Some items that we recently checked off our list:  (1) spending Shabbat at a friend's house in the West Bank (to read about this in Mark's blog you can click here), (2) attending extra talks at the Conservative Yeshiva (I learned all about the fast days especially the 17 of Tammuz), (3) reconnecting with friends from our first ulpan (I even got to do a lice check on one of them!), (4) trying Cafe Ben Ami when it isn't Passover (two thumbs up!), (5) trying some restaurants off of Emek Refaim (enjoyed both Darna and Gabriel), (6) letting Micah and Jonah go to the local playground/park by themselves, and I'm sure much more that I will think of at 3:30 in the morning when I can't sleep.  If I do, I'll come back and add them to the list.
These four months have been such an amazing experience with much to remember.  As much as I don't want it to end, I am also getting ready to go home. 

Adventure on the Egged Bus System in Jerusalem

So, if you've been following our family's blogs at all, you know that we have not EVER taken a bus here.  We have walked virtually everywhere we needed to go locally.  When our trip was too far to walk, we took a taxi, since for the 4 of us to take a bus, it costs almost as much as a taxi to the same location.  Three times we rented a car to travel outside of Jerusalem.  More on car rental later.
It's not that we are afraid to take a bus because of terror attacks.  We are afraid to take a bus because we don't speak the language and don't know the city outside of our local area (read: walking distance) very well or at all.  So... why the adventure then?
Well, in Ulpan for Olim, Jonah became very friendly with a wonderful little boy named Chaim.  Chaim's family has lived in Florida and Israel and they speak English in the home.  As a matter of fact, Chaim's mom, Nitzah is South African with a delightful South African accent.  They are Chabad Orthodox, Chaim wears payot, kippah, and tzitzit on his tallit katan.  So, Jonah and Chaim became fast best friends at ulpan and had playdates together at our apartment, their apartment, and even the park as often as they could.  Then, sadly, Chaim and his family moved to Ramat Eshkol; Chaim missed the last two or three weeks of ulpan.  Jonah missed him very much.
Nitzah invited us to come visit there for a playdate.  One week, Chaim came to visit us here near his old apartment.  The following week, Jonah and I were scheduled to visit Chaim in Ramat Eshkol.  Ramat Eshkol is a 30 minute bus ride from our home.  Luckily, the number 4 goes directly from Emek Refaim to Sderot Levi Eshkol where Chaim lives.  Checking schedules on the website, I thought that we would have to transfer for our busride home.  But luckily, the number 4 also goes directly back from Sderot Levi Eshkol to Emek Refaim.  Hooray!  That made it much simpler.
It costs NIS 6.40 (6 shekels and 40 agurot) to ride the bus each way.  I had to scrounge and save our change so that we would have exact change for our bus fares each way.  This could have created an issue with our needing change for laundry, but luckily it didn't; we have had enough for both by raiding Micah and Jonah's allowance money and giving them bills for their coins.  So, for 12.80 each way, a total of 25.60, about $7.50, Jonah and I were able to travel to Ramat Eshkol and back.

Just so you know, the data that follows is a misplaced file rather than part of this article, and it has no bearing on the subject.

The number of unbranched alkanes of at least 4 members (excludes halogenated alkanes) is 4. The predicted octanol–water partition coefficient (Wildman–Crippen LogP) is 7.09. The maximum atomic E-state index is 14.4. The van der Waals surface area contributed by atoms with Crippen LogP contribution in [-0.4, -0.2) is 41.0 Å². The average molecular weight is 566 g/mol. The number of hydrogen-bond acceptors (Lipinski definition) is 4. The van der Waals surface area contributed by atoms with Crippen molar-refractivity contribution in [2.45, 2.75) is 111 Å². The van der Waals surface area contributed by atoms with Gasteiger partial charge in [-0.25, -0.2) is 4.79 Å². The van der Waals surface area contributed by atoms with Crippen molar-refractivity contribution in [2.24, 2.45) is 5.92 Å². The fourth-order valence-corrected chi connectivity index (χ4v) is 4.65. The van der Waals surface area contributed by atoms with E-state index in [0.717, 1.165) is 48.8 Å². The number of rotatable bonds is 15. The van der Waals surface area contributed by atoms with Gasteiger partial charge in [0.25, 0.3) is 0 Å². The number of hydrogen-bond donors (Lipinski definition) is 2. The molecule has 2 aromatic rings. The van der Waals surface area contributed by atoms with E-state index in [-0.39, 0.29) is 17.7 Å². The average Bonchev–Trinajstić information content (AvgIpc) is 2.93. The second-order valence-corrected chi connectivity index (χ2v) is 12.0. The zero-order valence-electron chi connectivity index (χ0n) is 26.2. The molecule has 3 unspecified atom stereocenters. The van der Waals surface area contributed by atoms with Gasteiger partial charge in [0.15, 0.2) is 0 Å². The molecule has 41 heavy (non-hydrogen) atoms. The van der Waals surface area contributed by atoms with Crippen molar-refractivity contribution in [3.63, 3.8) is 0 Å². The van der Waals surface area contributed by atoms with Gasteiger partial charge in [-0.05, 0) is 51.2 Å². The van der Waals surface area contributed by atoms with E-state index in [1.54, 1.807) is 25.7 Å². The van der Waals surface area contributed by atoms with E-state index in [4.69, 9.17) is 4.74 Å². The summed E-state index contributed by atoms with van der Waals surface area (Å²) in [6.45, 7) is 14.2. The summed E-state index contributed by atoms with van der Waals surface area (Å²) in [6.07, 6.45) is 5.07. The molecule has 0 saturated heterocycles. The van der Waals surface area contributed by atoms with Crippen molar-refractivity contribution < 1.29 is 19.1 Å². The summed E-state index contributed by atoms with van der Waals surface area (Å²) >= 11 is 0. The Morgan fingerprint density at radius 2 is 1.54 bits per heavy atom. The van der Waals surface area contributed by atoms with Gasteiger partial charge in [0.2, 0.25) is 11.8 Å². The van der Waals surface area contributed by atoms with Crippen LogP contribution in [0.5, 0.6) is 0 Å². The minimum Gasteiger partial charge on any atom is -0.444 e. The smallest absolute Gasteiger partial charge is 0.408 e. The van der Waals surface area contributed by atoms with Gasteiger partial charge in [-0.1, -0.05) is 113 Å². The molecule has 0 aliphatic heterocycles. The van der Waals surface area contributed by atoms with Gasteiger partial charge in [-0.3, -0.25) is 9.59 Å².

Since I have never been to Ramat Eshkol before, I asked an English speaker on the bus if she would help me and show me where to get off.  She was also going to Ramat Eshkol so it was perfect and she told us exactly where our stop was.  On the way home, we knew where to get off because we are very very familiar with Emek Refaim, and we knew we were going to meet some long-ago friends of ours at Falafel Doron on Rachel Imenu.  The bus got crowded in both directions but not unbearably so.  Based on this one experience, the buses seem to be very clean and well air-conditioned, a special treat for this hot weather.  We ran into friends from Oakland on the first bus as well - the Schweig family from OHDS.  That was really fun for me!  They are living here for a while too and we hope to play with them before we leave August 16th. They were on their way to Machane Yehuda (the shuk).
It was a fabulous playdate.  The boys hung out together at Chaim's gorgeous apartment (with air conditioning!) for an hour or two and played together and played computer.  Then we all went to the park right behind their apartment building for some soccer in the sun.  It was really hot so the boys had to take turns being goalie in the shade at the bottom of the hill while the other kicked the ball from the sunny spot at the top of the hill.  Since it was right before dinner, I didn't want Jonah to have an ice cream or popsicle so Chaim and his three sisters had to wait until we left to get their treats.
I enjoyed chatting with Nitzah the whole time the boys were playing.  We have a very nice connection as well.  I truly believe (and know in my heart) that Jonah and Chaim will be friends forever and keep in touch even though they have only known each other for a short time like in the movie Beaches.  :-)
It wasn't bad, taking the bus. I'd be willing to do it again, as long as I don't have to transfer in a strange neighborhood where I'm not sure where to get off, which bus to pick up to get back on, etc.  If I had someone to hold my hand the first time through it, I might be willing to try.  Maybe Aliza will teach me?